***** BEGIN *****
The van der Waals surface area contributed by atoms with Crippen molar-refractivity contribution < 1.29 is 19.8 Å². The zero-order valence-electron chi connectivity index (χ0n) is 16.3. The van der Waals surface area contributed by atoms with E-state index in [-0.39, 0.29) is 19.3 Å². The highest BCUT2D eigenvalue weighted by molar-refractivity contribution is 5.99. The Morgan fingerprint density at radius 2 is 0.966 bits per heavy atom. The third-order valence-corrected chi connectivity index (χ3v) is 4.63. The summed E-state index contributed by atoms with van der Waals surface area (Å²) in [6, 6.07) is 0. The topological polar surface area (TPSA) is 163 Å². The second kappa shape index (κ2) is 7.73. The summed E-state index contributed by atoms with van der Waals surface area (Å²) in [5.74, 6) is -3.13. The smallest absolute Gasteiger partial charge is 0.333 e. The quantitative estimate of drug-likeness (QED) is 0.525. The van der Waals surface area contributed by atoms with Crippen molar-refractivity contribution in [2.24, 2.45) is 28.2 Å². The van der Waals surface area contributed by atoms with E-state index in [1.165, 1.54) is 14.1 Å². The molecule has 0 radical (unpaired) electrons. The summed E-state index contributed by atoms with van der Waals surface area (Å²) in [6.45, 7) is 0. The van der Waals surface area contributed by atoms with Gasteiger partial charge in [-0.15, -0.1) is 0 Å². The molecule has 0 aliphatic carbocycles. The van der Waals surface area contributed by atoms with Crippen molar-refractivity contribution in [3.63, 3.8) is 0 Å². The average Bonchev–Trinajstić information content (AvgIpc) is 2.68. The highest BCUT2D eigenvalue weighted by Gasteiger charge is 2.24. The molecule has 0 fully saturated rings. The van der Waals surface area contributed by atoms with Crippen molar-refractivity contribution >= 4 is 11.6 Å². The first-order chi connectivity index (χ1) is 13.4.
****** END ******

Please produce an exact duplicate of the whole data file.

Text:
The van der Waals surface area contributed by atoms with Crippen molar-refractivity contribution < 1.29 is 19.8 Å². The zero-order valence-electron chi connectivity index (χ0n) is 16.3. The van der Waals surface area contributed by atoms with E-state index in [-0.39, 0.29) is 19.3 Å². The highest BCUT2D eigenvalue weighted by molar-refractivity contribution is 5.99. The Morgan fingerprint density at radius 2 is 0.966 bits per heavy atom. The third-order valence-corrected chi connectivity index (χ3v) is 4.63. The summed E-state index contributed by atoms with van der Waals surface area (Å²) in [6, 6.07) is 0. The topological polar surface area (TPSA) is 163 Å². The second kappa shape index (κ2) is 7.73. The summed E-state index contributed by atoms with van der Waals surface area (Å²) in [5.74, 6) is -3.13. The smallest absolute Gasteiger partial charge is 0.333 e. The quantitative estimate of drug-likeness (QED) is 0.525. The van der Waals surface area contributed by atoms with Crippen molar-refractivity contribution in [2.24, 2.45) is 28.2 Å². The van der Waals surface area contributed by atoms with E-state index in [1.165, 1.54) is 14.1 Å². The molecule has 0 radical (unpaired) electrons. The summed E-state index contributed by atoms with van der Waals surface area (Å²) in [6.45, 7) is 0. The van der Waals surface area contributed by atoms with Gasteiger partial charge in [-0.15, -0.1) is 0 Å². The molecule has 0 aliphatic carbocycles. The van der Waals surface area contributed by atoms with Crippen molar-refractivity contribution in [3.63, 3.8) is 0 Å². The average Bonchev–Trinajstić information content (AvgIpc) is 2.68. The highest BCUT2D eigenvalue weighted by Gasteiger charge is 2.24. The molecule has 0 fully saturated rings. The van der Waals surface area contributed by atoms with Crippen molar-refractivity contribution >= 4 is 11.6 Å². The first-order chi connectivity index (χ1) is 13.4.